Bonus Spending Categories

Every rewards credit card works differently. Some feature a standard rewards rate, meaning you always earn rewards at a set rate. Others, however, use rotating categories. This means that every quarter, the purchases that offer you a rewards bonus change.

And if you aren’t careful, this can be a huge trap. Many credit cards actually cap the amount of rewards bonuses you can earn, place limits, and include specific loopholes. 

For example, you could earn a bonus on travel purchases for one quarter – but that bonus could be capped at $1,500 in purchases. Or, you could earn 5 times the points on grocery purchases – but only up to 10 purchases.

The Terms of Zero- or Low-Interest Special Offers

Many people sign up for new credit cards that offer enticing offers like zero-interest or low-interest periods and rewards bonuses. And while these sound like incredible offers that can give you big benefits as a cardholder, they can also be a trap.

Check your card’s fine print to learn the true details, rules, and requirements for these zero- and low-interest offers. Some may only be valid for a few months, and others may increase your interest rate dramatically once they end. For example, zero percent interest for 6 months is great – but 18 percent interest every month thereafter is not.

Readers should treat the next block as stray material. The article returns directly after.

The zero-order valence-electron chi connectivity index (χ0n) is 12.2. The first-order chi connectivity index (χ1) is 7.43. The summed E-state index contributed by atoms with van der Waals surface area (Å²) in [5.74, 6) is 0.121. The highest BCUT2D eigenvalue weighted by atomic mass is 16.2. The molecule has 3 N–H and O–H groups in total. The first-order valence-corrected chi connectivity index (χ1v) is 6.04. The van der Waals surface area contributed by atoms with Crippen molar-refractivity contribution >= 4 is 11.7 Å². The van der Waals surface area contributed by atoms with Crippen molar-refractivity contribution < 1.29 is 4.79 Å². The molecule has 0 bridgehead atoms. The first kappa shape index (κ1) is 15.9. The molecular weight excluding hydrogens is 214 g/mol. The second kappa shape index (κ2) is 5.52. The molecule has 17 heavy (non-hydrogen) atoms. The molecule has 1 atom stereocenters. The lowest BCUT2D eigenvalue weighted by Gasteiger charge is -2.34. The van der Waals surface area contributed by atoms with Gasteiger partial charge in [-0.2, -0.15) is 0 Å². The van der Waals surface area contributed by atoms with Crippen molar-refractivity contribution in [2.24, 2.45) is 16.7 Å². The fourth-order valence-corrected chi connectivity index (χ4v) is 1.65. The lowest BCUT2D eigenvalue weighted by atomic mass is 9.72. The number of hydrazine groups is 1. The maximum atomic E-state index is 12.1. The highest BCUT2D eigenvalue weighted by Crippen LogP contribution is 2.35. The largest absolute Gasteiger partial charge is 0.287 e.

Perks That Are Only Valid if Claimed

While the rewards and benefits of your credit card might sound great when you sign up, you may actually miss out on them. As many credit card customers learn the hard way, some perks require you to complete a special sign-up process in order to get them.

Check your card’s fine print regarding perks, benefits, and extra advantages. Items like airport lounge access, elite status with hotel chains, baggage or expense credits, and travel protections often can only be used if you follow a very specific signup process or annual registration.


Take a close look at the fees mentioned in your credit card’s fine print. While you might be aware of an annual fee or a fee for balance transfers, you may not know about other surprise fees you can be hit with for common issues, missteps, or even transactions.

Credit cards can charge fees for missing your payment due date, for exceeding your credit limit, or for cashing in your rewards. And when you’re traveling, you may also face fees for foreign transactions, currency conversion, and other unexpected expenses.

Be an Informed Credit Card User

No one should carry a credit card unless they know all of the terms, conditions, fee schedules, and charges that come with it. But unfortunately, most credit card companies don’t make it easy to find this information.

You need to seek it out. And you should do so before you even sign up or apply for a new card. You can find the information if you know how to look for it. And with this guide, you’ll be able to search for the details you need to understand every detail about your credit card – and avoid financial penalties.